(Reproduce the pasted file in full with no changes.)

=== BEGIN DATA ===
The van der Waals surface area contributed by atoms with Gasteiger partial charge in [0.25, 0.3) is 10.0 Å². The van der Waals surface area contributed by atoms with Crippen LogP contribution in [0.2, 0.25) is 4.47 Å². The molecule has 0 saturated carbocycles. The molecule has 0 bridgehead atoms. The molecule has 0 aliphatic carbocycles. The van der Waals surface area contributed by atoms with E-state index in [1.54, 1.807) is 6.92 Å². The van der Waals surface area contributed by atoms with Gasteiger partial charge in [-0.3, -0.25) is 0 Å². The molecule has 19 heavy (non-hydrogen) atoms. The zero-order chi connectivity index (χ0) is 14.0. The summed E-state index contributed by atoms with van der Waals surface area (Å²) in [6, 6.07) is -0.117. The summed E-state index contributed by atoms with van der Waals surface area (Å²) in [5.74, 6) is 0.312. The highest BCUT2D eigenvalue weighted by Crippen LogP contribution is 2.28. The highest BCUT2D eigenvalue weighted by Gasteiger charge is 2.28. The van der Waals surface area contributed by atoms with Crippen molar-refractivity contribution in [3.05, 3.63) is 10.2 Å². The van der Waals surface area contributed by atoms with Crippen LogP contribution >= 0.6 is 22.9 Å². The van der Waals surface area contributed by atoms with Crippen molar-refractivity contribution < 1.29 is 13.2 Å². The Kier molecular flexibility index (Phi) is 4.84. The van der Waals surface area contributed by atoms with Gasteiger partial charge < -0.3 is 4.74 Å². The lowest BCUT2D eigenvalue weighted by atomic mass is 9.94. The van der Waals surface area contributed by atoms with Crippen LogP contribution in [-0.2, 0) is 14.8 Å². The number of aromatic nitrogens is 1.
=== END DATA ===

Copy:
The van der Waals surface area contributed by atoms with Gasteiger partial charge in [0.25, 0.3) is 10.0 Å². The van der Waals surface area contributed by atoms with Crippen LogP contribution in [0.2, 0.25) is 4.47 Å². The molecule has 0 saturated carbocycles. The molecule has 0 bridgehead atoms. The molecule has 0 aliphatic carbocycles. The van der Waals surface area contributed by atoms with E-state index in [1.54, 1.807) is 6.92 Å². The van der Waals surface area contributed by atoms with Gasteiger partial charge in [-0.3, -0.25) is 0 Å². The molecule has 19 heavy (non-hydrogen) atoms. The zero-order chi connectivity index (χ0) is 14.0. The summed E-state index contributed by atoms with van der Waals surface area (Å²) in [6, 6.07) is -0.117. The summed E-state index contributed by atoms with van der Waals surface area (Å²) in [5.74, 6) is 0.312. The highest BCUT2D eigenvalue weighted by Crippen LogP contribution is 2.28. The highest BCUT2D eigenvalue weighted by Gasteiger charge is 2.28. The van der Waals surface area contributed by atoms with Crippen molar-refractivity contribution in [3.05, 3.63) is 10.2 Å². The van der Waals surface area contributed by atoms with Crippen LogP contribution >= 0.6 is 22.9 Å². The van der Waals surface area contributed by atoms with Crippen molar-refractivity contribution < 1.29 is 13.2 Å². The Kier molecular flexibility index (Phi) is 4.84. The van der Waals surface area contributed by atoms with Gasteiger partial charge < -0.3 is 4.74 Å². The lowest BCUT2D eigenvalue weighted by atomic mass is 9.94. The van der Waals surface area contributed by atoms with Crippen LogP contribution in [-0.2, 0) is 14.8 Å². The number of aromatic nitrogens is 1.